by: Peter J. Gallagher (@pjsgallagher)
When I was around ten-years-old, I showed up for soccer practice a little late and found an ambulance at the field waiting to take one of my teammates to the hospital. He and another one of my teammates collided while both were going after the ball and one of them broke his leg. As far as I know, no lawsuit was ever filed. Earlier this week, the Appellate Division issued its opinion in C.J.R. v. G.A., and established the standard that might have applied had my teammates (or their parents) been a little more litigious.
In C.J.R., the Medford youth lacrosse team was playing the Marlton youth lacrosse team. In the waning seconds of the game, with Medford ahead by one goal, plaintiff, a member of the Medford team, had the “ball nestled in the basket of his stick” when defendant, a player on the Marlton team, struck him in the forearm. The blow knocked plaintiff to the ground. He was later taken to a hospital and treated for a fractured arm. Plaintiff’s father sued both defendant and defendant’s father (the latter for negligent supervision). The trial court granted summary judgment to both defendants and plaintiff appealed, but only as to the dismissal of his claims against the child.
The Appellate Division noted that the issue presented in C.J.R. was one of first impression under New Jersey law. However, the approach that the Court ultimately adopted to resolve the case was a combination of two well-settled tort principles. The first involving the liability of adults who intentionally or recklessly injure another person in a sporting activity, and the second involving the limited tort liability of minors. The Appellate Division combined these two into a “double-layered” to be used when minors are injured by other minors in sporting events:
The inquiry we have fashioned examines: (1) whether the opposing player’s injurious conduct would be actionable if it were committed by an adult, based on sufficient proof of the defendant’s intent or recklessness as required by the Supreme Court’s case law; and if so (2) whether it would be reasonable in the particular youth sports setting to expect a minor of the same age and characteristics as defendant to refrain from the injurious physical condition.
Applying this standard to the facts before it, the Appellate Division concluded that, “at the very least, the second query, must be answered  in the negative,” therefore summary judgment was appropriate.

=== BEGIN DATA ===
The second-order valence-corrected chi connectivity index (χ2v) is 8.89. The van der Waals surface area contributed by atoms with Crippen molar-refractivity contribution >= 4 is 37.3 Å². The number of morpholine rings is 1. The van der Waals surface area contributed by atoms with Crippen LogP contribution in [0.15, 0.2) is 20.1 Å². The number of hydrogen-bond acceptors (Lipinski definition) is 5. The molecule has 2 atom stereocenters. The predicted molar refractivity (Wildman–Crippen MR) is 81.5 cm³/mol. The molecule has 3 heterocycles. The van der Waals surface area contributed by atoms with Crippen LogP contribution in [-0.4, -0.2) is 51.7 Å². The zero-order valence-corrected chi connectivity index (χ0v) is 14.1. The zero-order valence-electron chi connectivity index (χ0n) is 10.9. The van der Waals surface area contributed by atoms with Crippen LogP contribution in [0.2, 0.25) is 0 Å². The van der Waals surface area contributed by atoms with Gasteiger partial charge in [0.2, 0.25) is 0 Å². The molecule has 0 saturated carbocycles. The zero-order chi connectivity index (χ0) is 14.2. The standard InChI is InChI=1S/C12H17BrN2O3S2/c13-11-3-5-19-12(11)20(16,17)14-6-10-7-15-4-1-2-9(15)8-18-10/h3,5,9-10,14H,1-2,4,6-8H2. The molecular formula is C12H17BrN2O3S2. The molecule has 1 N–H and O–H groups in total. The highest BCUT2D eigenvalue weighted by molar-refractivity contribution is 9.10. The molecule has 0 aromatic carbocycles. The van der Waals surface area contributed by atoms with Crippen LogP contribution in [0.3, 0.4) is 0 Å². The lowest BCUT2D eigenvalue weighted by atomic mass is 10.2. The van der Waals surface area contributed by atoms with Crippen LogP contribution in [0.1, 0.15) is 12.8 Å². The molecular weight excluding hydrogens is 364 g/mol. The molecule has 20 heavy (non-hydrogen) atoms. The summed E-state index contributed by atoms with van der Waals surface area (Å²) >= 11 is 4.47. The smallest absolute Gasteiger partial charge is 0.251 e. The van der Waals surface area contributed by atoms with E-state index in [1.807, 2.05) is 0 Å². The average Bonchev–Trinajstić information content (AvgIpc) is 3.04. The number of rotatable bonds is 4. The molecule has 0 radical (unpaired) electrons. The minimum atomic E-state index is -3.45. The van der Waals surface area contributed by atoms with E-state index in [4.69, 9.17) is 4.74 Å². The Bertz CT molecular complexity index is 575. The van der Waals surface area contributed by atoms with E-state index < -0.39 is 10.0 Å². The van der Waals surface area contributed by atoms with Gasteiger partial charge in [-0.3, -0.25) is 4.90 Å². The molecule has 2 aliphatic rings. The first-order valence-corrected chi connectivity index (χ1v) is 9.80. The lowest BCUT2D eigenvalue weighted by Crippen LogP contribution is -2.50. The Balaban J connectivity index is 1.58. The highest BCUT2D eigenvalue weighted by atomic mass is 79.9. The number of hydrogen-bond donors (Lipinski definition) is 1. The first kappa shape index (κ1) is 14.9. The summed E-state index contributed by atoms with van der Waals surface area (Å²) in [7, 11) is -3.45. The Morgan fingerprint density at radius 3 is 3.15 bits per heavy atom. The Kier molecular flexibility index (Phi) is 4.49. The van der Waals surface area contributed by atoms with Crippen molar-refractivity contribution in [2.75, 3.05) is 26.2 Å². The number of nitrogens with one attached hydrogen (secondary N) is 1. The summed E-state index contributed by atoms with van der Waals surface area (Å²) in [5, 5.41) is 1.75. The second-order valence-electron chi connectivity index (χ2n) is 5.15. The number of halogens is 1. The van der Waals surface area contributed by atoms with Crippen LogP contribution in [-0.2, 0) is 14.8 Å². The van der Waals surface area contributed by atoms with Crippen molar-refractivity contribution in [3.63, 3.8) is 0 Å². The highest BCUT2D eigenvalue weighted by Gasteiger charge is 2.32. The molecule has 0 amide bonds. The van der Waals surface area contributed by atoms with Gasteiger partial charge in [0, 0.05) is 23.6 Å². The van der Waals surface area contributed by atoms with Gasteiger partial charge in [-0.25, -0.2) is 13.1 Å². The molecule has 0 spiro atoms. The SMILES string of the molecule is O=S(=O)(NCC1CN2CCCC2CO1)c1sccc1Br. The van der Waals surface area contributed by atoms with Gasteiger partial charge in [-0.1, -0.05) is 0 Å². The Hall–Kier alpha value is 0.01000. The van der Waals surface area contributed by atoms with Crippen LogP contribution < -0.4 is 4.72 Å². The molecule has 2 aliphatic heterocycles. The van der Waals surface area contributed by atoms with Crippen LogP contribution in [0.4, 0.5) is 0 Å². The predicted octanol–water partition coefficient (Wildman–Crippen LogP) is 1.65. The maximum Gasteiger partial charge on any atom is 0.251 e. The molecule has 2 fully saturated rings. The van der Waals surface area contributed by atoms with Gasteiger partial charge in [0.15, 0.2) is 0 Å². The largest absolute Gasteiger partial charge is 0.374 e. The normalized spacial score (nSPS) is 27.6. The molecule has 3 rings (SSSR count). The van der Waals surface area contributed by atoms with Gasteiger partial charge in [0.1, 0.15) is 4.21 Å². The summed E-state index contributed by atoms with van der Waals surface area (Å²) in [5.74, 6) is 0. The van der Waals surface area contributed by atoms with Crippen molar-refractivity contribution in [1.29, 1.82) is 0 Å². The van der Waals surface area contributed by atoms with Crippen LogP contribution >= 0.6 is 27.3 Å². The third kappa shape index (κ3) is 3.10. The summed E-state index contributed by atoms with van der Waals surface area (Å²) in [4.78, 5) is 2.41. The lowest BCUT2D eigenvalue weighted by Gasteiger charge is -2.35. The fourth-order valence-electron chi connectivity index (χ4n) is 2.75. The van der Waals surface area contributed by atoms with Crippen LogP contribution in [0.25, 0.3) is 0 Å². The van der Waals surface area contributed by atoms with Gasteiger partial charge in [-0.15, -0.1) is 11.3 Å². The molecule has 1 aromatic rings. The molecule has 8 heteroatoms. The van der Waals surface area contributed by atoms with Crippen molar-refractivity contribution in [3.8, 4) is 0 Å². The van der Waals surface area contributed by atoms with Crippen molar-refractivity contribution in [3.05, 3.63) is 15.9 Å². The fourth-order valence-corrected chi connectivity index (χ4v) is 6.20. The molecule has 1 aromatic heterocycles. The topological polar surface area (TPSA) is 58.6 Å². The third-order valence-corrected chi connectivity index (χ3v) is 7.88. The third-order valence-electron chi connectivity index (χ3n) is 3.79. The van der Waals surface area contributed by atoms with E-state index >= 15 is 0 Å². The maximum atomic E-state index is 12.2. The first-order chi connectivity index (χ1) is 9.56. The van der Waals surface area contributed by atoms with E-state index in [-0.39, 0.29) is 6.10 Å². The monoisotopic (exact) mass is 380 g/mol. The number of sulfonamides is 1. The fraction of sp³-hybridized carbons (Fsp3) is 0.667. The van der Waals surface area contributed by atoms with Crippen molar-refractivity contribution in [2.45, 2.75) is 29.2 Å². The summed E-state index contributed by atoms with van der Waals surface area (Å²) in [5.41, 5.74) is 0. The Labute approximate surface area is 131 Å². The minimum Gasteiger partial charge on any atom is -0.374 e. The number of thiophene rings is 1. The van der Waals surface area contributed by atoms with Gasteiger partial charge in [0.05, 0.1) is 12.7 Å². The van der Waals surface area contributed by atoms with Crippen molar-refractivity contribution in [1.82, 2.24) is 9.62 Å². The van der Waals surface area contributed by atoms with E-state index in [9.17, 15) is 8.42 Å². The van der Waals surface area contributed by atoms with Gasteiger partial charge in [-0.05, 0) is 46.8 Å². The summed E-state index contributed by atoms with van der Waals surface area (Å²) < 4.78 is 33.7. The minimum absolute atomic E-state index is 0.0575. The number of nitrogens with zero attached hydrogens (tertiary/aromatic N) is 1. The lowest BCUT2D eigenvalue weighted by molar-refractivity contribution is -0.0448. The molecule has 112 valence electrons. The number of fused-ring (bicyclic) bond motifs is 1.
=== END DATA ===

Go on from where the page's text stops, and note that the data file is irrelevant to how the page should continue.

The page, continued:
As noted above, each strand of the “double-layered approach” adopted by the Appellate Division is derived from well-settled notions of tort liability, both of which were explained in the Court’s opinion.
First, the Appellate Division observed that an adult plaintiff seeking to impose liability on an adult defendant for injuries arising out of recreational sports faces a high burden. Because of the “inherent” physicality of many sports, the plaintiff in such a case must prove that the defendant intentionally injured the plaintiff or that the defendant was reckless. Citing precedent, the Appellate Division noted that this heightened standard “recognizes a commonsense distinction between excessively harmful conduct and the more routine rough-and-tumble of sports that should occur freely on the playing fields and should not be second-guessed in courtrooms.”
Second, the Appellate Division described the law generally governing the potential tort liability of minors. In New Jersey, children under the age of seven are protected by a rebuttable presumption that they are incapable of negligence. (Obviously the judges who developed this rule never met my children.) Children older than seven may be liable for negligence, but establishing liability involves a “fact-sensitive and context-specific approach, examining the age and other characteristics of the defendant minor, and the surrounding circumstances.” Essentially, the “child’s conduct should be measured in light of his or her capacity to exercise care under all attendant circumstances.” Under this approach, “the younger the child, the greater the risk, for younger children are less able – and less likely – to discern danger.”
The Appellate Division combined these two strands into the “double-layered approach” described above. Applying this approach to the facts before it, the Appellate Division affirmed the trial court’s decision to grant summary judgment to defendant:
[Defendant] was only eleven years old when this incident took place. He was playing in a program level designed for less-experienced or less-proficient lacrosse players of his age. Although he may well have committed a foul by approaching [plaintiff] in the manner that has been described, that mistake must be considered in context. The game was apparently close, and time was running down. [Defendant’s] team could not tie or win the game unless it got control of the ball back. There was no proof of any pre-existing enmity between [plaintiff] and [defendant] earlier in the game.
. . .
A reasonable jury could not find the facts of this particular case here rising to a level of recklessness that would or should make this eleven-year-old lacrosse novice monetarily liable for his misguided actions on the field. Although [plaintiff’s] injury is regrettable, it is one of those unfortunate occasional consequences of minors playing in a rough-and-tumble sport.
Something to think about as we all shuttle our kids around to various sports this weekend!